In the Budget there was a lot about ‘We are the builders’ but little, if any, detail around what that actually means. But now it’s all about Brexit
Ich bin ein European.
For all you brokers battling through issues around the term ‘independence’, already struggling to explain what the hell an APRC is or when a buy-to-let is not a buy-to-let but a different type of buy-to-let – welcome to the Mortgage Credit Directive. But spare a thought as well for lenders, which are shouldering most of the cost of this rather pointless exercise in how to confuse consumers even more.
Hopefully, we will not actually see much disruption and it will be business as usual. After all, as an industry we are getting pretty good at adapting and moving forward.
The other big news, of course, was the Budget. The usual repertoire was there: lots of “long-term solutions” and bashing of the previous government, as well as a couple of decent gags.
As for content? Well, no reprieve for landlords at all. In fact, a refusal even to help those buying more than 15 properties. Whether you buy in a personal or company name makes no difference. The only concession was around the length of time in which to claim back the additional duty, rising to 36 months from a proposed 18, which is sensible.
There was a lot about “We are the builders” but little, if any, detail around what that actually means.
The most interesting bit was the Lifetime Isa, which can be used for retirement saving or towards a deposit for a first home.
Much is covered elsewhere on the topic but does this spell the end of pensions for those aged under 40?
The Money Advice Service was also, finally, put out of its misery, which was probably for the best.
So now it is all about Brexit – and things are going to get messy.
In the markets this week, three-month Libor is no fun any more at 0.59 per cent, while swap rates, like the Budget, have proved to be uninspiring.
2-year money is up 0.02% at 0.83%
3-year money is up 0.01% at 0.90%
5-year money is up 0.06% at 1.05%
10-year money is down 0.05% at 1.46%
In the product world, Scottish Widows has launched new large-loan products on sourcing over £1m. Two-year fixes start at 2.29 per cent and three-year fixes from 2.44 per cent with a £1,999 fee.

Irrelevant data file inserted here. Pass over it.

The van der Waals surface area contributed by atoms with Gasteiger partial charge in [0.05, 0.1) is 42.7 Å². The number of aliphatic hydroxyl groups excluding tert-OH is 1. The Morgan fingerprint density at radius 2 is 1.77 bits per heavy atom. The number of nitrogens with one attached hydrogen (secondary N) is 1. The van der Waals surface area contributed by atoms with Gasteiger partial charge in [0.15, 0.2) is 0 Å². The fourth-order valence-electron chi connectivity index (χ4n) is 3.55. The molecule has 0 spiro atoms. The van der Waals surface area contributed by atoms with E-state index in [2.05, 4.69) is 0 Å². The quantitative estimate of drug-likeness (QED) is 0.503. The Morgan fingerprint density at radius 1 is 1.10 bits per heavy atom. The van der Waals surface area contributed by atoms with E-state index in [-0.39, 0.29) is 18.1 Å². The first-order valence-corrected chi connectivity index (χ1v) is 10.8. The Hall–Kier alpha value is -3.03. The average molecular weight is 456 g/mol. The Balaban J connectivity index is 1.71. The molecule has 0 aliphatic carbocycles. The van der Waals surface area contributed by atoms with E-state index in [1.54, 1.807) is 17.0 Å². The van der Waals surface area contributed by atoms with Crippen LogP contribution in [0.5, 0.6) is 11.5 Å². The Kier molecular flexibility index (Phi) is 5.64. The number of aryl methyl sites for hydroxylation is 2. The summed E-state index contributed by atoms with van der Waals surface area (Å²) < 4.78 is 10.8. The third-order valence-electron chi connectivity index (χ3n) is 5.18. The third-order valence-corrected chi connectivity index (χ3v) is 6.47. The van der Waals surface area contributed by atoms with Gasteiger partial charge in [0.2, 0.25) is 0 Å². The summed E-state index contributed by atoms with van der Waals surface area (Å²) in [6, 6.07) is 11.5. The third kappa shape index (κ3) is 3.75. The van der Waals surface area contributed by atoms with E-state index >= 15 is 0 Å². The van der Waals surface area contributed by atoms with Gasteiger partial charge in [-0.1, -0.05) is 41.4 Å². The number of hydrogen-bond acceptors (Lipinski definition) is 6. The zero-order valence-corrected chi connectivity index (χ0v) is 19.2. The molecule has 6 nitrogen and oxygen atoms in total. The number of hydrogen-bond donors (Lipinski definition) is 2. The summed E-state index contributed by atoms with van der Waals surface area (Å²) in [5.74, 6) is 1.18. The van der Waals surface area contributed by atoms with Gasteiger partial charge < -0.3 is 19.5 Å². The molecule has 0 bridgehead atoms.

Santander will now lend up to 95 per cent on flats, which is great news but it is a shame this is only up to £350,000.
There is a lot happening around buy-to-let at the moment, with Barclays launching rates starting from 1.93 per cent for a two-year tracker and a range with 1 per cent arrangement fees, which has a two-year fix at 75 per cent loan-to-value at 2.29 per cent and a five-year version at 3.39 per cent.
Virgin Money also has some new buy-to-let offerings, with a two-year fix at 50 per cent LTV starting from just 1.95 per cent with a £1,995 fee, and a five-year fix from 2.89 per cent. Residential five-year offerings up to 65 per cent LTV start at 2.24 per cent.
Accord is bringing back its 10-day sales, this time for buy-to-let remortgages. Its two-year fix is at 2.79 per cent and its five-year fix at 3.44 per cent with free valuation and free legals, or a £300 cashback.
Meanwhile, Kent Reliance will now allow borrowers to transfer their property from their individual name to a limited company name and will accept a director’s loan or gifted equity.
And, finally, a plea. Things can be stressful in our game but I have heard some tales of abuse aimed at business development managers in the past few weeks.
It is not their fault; they are only trying to help. If they are not doing what they should be doing, raise it with their manager.
And if you really want to scream and swear at someone, have the guts to phone up the head honcho and do it to them.
Or you could take it out on me. I’m used to it.
Andrew Montlake is director at Coreco